British Columbia

Starving snowy owls flock south to B.C.

Snowy owls have left the arctic en masse this year, flocking south to B.C. in numbers never seen before. But the birds are emaciated and dying of starvation say a Government of B.C. biologist.

Biologist believes 2012 'biggest year ever' for snowy owls in B.C.

Snowy owls return to Boundary Bay, B.C.

CBC News Vancouver at 6

8 years agoVideo
Bird enthusiasts are thrilled to see the surprise return of the Arctic-native birds 1:55

Snowy owls have left the arctic en masse this year, flocking south to B.C., delighting bird enthusiasts across the province but worrying biologists.

The birds typically nest north of the treeline, in the tundra and high arctic, and are usually a rare sight in B.C.

But every couple of years, changes in the arctic food supply forces snowy owls south, explains provincial wildlife biologist Doug Wilson.

"They're all over the place," said Wilson, adding that they've had at least 34 sightings reported in Prince George alone.

"South of town, west of town, Smithers, Fort St. James, Burns Lake, Dawson Creek, the Kootenays, Vancouver Island, the Lower Mainland, everywhere in the province. Probably the biggest year ever for snowy owls."

Owls dying of starvation

But Wilson said the owls aren't doing well; at least seven have been found dead, likely of starvation.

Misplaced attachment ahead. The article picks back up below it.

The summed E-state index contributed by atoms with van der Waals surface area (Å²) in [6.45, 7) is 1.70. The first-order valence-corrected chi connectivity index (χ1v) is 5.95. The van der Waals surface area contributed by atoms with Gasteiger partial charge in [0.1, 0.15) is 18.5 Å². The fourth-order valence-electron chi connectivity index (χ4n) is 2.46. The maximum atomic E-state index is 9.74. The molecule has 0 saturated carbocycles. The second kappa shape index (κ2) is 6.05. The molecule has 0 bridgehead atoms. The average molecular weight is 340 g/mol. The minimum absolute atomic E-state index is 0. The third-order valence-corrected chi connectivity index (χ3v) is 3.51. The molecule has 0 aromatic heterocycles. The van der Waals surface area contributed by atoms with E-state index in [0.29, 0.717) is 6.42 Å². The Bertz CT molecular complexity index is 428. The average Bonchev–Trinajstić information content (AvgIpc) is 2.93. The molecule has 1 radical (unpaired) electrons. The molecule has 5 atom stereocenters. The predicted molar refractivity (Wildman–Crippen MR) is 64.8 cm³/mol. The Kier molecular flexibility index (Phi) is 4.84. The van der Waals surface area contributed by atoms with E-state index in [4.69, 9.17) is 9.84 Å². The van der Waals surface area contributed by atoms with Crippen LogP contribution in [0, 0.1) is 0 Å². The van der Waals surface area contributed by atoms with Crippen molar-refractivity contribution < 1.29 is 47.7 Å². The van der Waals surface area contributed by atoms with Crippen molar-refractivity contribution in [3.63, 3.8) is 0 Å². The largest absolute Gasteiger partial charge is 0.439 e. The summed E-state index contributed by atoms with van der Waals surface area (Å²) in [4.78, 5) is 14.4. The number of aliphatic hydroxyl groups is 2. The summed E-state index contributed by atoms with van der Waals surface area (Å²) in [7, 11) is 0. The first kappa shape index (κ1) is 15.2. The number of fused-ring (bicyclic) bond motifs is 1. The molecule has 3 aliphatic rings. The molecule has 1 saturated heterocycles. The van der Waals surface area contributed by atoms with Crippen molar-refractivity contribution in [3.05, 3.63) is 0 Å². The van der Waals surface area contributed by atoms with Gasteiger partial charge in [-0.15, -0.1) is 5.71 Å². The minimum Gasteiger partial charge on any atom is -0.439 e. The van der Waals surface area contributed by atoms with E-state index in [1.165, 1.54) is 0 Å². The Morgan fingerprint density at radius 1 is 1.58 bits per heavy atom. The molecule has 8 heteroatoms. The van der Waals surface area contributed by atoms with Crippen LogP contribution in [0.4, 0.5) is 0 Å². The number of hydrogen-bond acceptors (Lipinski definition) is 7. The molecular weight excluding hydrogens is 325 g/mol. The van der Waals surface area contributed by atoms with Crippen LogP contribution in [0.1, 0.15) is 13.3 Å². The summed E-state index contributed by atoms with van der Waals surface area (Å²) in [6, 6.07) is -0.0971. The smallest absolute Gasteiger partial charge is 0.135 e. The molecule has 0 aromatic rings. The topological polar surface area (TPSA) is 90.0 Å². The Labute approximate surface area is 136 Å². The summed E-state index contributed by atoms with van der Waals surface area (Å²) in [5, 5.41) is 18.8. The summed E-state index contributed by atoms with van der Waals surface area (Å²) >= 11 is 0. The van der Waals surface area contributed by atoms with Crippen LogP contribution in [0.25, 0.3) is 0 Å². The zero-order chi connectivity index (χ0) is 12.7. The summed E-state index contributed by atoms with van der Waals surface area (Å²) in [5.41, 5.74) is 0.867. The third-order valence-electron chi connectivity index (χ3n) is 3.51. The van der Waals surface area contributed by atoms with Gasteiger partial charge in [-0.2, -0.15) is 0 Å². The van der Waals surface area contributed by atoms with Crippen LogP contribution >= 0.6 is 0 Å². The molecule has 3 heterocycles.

"When I feel the breast bone on this bird there's virtually no meat on it. So we're speculating that it starved to death," said Wilson of a juvenile snowy owl found in Fort St. James.

"That's a total of seven that I know of that have died, of the 34 or so sightings. So they appear to be not doing well, which is maybe not surprising. They are young birds. They maybe don't know how to hunt. They've been forced out of the arctic, thousands of kilometres south."

Wilson said they aren't certain why the owls have come south, but it's happens on a four or five year cycle that is likely tied to changes in the arctic rodent population.

Lemming population changes likely cause

He said this year the lemming population may have crashed, leaving no food, or the rodents may have over-produced, creating a population boom of young owls.

"Maybe there was a super-abundance of lemmings, which meant that every nest in the arctic produced all their young instead of some dying as would naturally happen from lack of food, and that huge crop of young birds have been forced out," speculates Wilson.

He said not much can be done to save the migrating snowy owls.

A juvenile snowy owl, perched on a lamp post along the William R. Bennett Bridge in Kelowna, B.C. (Contributed by Chris Charlesworth)

"Some people suggested putting out rodents, and I suppose that could be done if they would take a frozen mouse, it's hard to say," said Wilson.

"It's a natural cycle and won't impact the population if all these young ones die. But it's very sad."

There was a small boom in snowy owls in B.C. last year but nothing like this, said Wilson.